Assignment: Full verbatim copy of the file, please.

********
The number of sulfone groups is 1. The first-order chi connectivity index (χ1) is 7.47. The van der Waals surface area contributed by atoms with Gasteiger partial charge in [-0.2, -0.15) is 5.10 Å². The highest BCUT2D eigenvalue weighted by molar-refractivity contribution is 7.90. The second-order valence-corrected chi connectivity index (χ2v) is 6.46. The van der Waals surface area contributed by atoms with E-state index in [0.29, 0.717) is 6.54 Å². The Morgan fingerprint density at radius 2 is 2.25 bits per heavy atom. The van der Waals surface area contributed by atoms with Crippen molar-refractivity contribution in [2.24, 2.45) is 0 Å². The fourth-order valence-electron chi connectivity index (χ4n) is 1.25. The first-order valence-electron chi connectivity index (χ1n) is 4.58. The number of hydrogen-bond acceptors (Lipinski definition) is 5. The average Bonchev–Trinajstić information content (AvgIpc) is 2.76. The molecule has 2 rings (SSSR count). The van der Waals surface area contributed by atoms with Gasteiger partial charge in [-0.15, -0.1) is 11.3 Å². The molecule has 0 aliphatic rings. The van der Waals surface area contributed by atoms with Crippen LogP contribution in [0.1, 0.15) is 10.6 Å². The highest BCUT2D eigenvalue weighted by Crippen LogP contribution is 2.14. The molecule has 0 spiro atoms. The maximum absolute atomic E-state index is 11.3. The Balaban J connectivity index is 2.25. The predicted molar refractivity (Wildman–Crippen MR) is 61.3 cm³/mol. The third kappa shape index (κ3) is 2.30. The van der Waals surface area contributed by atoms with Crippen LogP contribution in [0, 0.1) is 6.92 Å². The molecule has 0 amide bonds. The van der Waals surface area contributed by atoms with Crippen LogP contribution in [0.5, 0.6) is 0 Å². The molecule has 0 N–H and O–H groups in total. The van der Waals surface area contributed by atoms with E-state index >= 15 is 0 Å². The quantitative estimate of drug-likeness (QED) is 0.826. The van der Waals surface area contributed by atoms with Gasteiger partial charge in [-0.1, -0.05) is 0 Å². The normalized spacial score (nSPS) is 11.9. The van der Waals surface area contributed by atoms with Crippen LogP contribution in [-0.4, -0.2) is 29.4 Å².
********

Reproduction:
The number of sulfone groups is 1. The first-order chi connectivity index (χ1) is 7.47. The van der Waals surface area contributed by atoms with Gasteiger partial charge in [-0.2, -0.15) is 5.10 Å². The highest BCUT2D eigenvalue weighted by molar-refractivity contribution is 7.90. The second-order valence-corrected chi connectivity index (χ2v) is 6.46. The van der Waals surface area contributed by atoms with E-state index in [0.29, 0.717) is 6.54 Å². The Morgan fingerprint density at radius 2 is 2.25 bits per heavy atom. The van der Waals surface area contributed by atoms with Crippen molar-refractivity contribution in [2.24, 2.45) is 0 Å². The fourth-order valence-electron chi connectivity index (χ4n) is 1.25. The first-order valence-electron chi connectivity index (χ1n) is 4.58. The number of hydrogen-bond acceptors (Lipinski definition) is 5. The average Bonchev–Trinajstić information content (AvgIpc) is 2.76. The molecule has 2 rings (SSSR count). The van der Waals surface area contributed by atoms with Gasteiger partial charge in [-0.15, -0.1) is 11.3 Å². The molecule has 0 aliphatic rings. The van der Waals surface area contributed by atoms with Crippen LogP contribution in [0.1, 0.15) is 10.6 Å². The highest BCUT2D eigenvalue weighted by Crippen LogP contribution is 2.14. The molecule has 0 spiro atoms. The maximum absolute atomic E-state index is 11.3. The Balaban J connectivity index is 2.25. The predicted molar refractivity (Wildman–Crippen MR) is 61.3 cm³/mol. The third kappa shape index (κ3) is 2.30. The van der Waals surface area contributed by atoms with Crippen LogP contribution in [0, 0.1) is 6.92 Å². The molecule has 0 amide bonds. The van der Waals surface area contributed by atoms with Crippen LogP contribution in [0.5, 0.6) is 0 Å². The molecule has 0 N–H and O–H groups in total. The van der Waals surface area contributed by atoms with E-state index >= 15 is 0 Å². The quantitative estimate of drug-likeness (QED) is 0.826. The van der Waals surface area contributed by atoms with Gasteiger partial charge in [-0.1, -0.05) is 0 Å². The normalized spacial score (nSPS) is 11.9. The van der Waals surface area contributed by atoms with Crippen LogP contribution in [-0.4, -0.2) is 29.4 Å².